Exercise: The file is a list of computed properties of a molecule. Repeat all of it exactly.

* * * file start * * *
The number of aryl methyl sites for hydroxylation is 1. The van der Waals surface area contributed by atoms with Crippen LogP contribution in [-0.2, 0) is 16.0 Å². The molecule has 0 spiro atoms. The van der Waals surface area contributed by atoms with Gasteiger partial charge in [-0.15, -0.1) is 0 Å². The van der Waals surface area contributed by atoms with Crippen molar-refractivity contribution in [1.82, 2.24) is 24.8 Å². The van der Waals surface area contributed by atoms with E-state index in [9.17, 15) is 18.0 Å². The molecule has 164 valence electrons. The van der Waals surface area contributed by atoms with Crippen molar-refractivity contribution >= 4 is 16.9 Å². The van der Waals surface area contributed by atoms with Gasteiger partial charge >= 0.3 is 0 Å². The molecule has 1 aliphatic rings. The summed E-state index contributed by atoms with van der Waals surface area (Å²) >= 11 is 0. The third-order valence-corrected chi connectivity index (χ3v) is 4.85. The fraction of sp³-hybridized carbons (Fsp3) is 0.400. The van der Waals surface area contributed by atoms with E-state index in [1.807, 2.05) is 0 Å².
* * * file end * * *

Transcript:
The number of aryl methyl sites for hydroxylation is 1. The van der Waals surface area contributed by atoms with Crippen LogP contribution in [-0.2, 0) is 16.0 Å². The molecule has 0 spiro atoms. The van der Waals surface area contributed by atoms with Gasteiger partial charge in [-0.15, -0.1) is 0 Å². The van der Waals surface area contributed by atoms with Crippen molar-refractivity contribution in [1.82, 2.24) is 24.8 Å². The van der Waals surface area contributed by atoms with E-state index in [9.17, 15) is 18.0 Å². The molecule has 164 valence electrons. The van der Waals surface area contributed by atoms with Crippen molar-refractivity contribution >= 4 is 16.9 Å². The van der Waals surface area contributed by atoms with Gasteiger partial charge >= 0.3 is 0 Å². The molecule has 1 aliphatic rings. The summed E-state index contributed by atoms with van der Waals surface area (Å²) >= 11 is 0. The third-order valence-corrected chi connectivity index (χ3v) is 4.85. The fraction of sp³-hybridized carbons (Fsp3) is 0.400. The van der Waals surface area contributed by atoms with E-state index in [1.807, 2.05) is 0 Å².